PH: Hmm, that’s interesting, but I love that the various modes are so different that you’ll never experience that feeling of deja vu. Oh and vehicles! There’s vehicles you can buy with the points you earn on a per-round basis in CTF. I think there are three tiers? Light, medium, and heavy vehicles? I’ve jumped in some of them to fire weapons but never actually bought any myself. They seem to be taken out really fast with an air strike and make it seems not very worth it. Did you drive them? How do they handle?
A: You can’t ski when in them, so I didn’t really experience much in the way of vehicles. The few times I bought one, I died pretty quickly, and I didn’t notice many other people using them. I mean, I saw people using them, but I never really saw it firsthand. Plus, then I went with the engineer class, and stayed in base pretty much all match long to stop spies from sappin’ mah sentry generator.
PH: Yeah, I can’t say that vehicles look that great. I think those points are better spend on other things. I saw teams try to use vehicles in a competitive setting only to have them blown up about 30 seconds later. Which brings me to …
Future as an “esport”
PH: I’m not sure I would have even thought of this topic if it weren’t for the North American Star League (NASL) streaming Tribes: Ascend showmatches a couple of weeks ago. I saw people who really knew how to ski and tactics I would have never thought of otherwise. For example, sometimes teams will not return their flag immediately and instead keep it where it was last dropped. They do this because most people have an optimal route to capture the flag that allows them to zoom by at max speed and take the flag without losing any speed. However, if the flag is somewhere ELSE, the flag cappers have to make up a route on the spot, which will be a testament to their skill and knowledge of the map. Blew. My. Mind.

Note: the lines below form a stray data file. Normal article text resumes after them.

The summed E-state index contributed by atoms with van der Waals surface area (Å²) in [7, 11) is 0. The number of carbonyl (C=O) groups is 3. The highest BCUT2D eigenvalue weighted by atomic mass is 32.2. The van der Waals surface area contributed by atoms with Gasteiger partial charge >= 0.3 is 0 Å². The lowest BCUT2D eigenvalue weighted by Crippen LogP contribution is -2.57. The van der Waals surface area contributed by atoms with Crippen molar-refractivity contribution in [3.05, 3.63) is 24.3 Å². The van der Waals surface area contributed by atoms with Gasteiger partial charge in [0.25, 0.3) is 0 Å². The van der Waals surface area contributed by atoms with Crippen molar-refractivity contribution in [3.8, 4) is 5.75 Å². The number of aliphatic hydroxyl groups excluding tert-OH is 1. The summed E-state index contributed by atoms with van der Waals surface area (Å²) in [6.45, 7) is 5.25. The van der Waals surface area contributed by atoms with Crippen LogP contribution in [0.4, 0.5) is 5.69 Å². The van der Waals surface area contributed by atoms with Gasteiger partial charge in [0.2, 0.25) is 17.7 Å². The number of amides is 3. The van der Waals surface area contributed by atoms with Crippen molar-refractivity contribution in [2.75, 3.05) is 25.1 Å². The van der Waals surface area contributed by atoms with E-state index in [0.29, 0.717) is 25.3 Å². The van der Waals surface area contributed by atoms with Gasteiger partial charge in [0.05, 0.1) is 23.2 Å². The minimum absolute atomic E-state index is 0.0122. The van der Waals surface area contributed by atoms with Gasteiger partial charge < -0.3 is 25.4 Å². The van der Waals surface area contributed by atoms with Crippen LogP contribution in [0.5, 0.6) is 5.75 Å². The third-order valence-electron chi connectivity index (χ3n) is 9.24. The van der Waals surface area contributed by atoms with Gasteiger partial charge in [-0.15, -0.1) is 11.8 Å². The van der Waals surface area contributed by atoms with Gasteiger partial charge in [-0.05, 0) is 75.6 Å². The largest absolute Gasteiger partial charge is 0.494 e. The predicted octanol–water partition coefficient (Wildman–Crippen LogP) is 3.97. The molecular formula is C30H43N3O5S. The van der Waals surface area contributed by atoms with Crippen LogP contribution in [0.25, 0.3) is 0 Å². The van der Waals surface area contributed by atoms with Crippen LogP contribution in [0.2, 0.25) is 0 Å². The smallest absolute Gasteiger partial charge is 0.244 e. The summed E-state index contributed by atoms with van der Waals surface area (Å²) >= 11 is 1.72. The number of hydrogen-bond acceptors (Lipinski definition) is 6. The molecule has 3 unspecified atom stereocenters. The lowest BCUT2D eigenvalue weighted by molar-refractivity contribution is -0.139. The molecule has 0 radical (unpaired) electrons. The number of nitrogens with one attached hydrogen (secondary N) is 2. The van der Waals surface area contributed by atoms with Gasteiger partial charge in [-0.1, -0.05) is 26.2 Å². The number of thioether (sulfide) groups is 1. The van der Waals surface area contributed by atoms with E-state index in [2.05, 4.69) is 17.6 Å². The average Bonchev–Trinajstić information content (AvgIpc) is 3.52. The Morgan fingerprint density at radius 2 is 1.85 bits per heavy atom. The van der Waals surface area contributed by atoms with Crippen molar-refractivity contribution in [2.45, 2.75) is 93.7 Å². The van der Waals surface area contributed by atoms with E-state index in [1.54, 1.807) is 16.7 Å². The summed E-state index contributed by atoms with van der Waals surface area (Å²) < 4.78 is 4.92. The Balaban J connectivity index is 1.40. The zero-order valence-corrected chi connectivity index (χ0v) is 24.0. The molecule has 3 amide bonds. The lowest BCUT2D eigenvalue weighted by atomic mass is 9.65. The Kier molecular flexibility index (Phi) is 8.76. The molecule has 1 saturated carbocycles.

Do you think it’ll be able to hold up as well as say, StarCraft II or Counter-Strike?
A: I dunno, but I always love welcoming new games into the foray of competitive gaming. I certainly think that it has a certain … I guess the best way to put it is “extreme” factor. The whole thing reminds me of that “X-Games” atmosphere where you feel like you need to be over the top in everything you do. I suppose that fits in with how people have “optimal” routes where they can straight shoot the flag and back quickly. Plus the whole skiiing thing. It almost feels more like it IS trying to be a sports game, plus guns and shooting. If it doesn’t take off like StarCraft of League of Legends, then I certainly think it will make its own niche in the limelight.
PH: Oh yeah, you saying “shoot the flag” reminds me of another advanced tactic: Flag Punting. Basically, you drop and shoot the flag with an explosive weapon all at once, usually when you’re low on HP, and it goes incredibly far in one direction and usually results in you dying (since you would have anyway). I love that people are finding these neat little quirks to the game!
And yes, it’s definitely the most sport-like of games. The flag is basically the football: there’s passing, a “midfield,” scoring, teams, and it’s a constant back and forth. I think the simplistic rules will make it a better spectator esport, drawing more viewers in who might not watch more complicated games. At least, I really hope so.
PH: Tribes: Ascend is free-to-play, but it doesn’t always feel like it. I’ll be keeping it installed on my computer for a very long time and I’ll likely throw some real money their way soon enough. I really enjoy playing it every so often, and I believe the developers deserve some money for their great product. Just because a game is free-to-play doesn’t mean you can’t give them money if you enjoy their product. I don’t know what the future holds for Tribes: Ascend, but I will definitely be skiing alongside for the ride. GOTTA GO FAST!
A: I personally don’t really see myself spending any money on anything, unless they start putting out some pretty cool-looking skins for the character classes, or maybe even some additional maps in a package, ala Halo or Call of Duty. I think it’s wonderful that they made all the core game-changing stuff earnable through play, and I definitely see myself sinking a good chunk of time in it over the foreseeable future. Besides, gonna need all that time training to be the best SkiiFree champion ever! GOTTA GO FAST!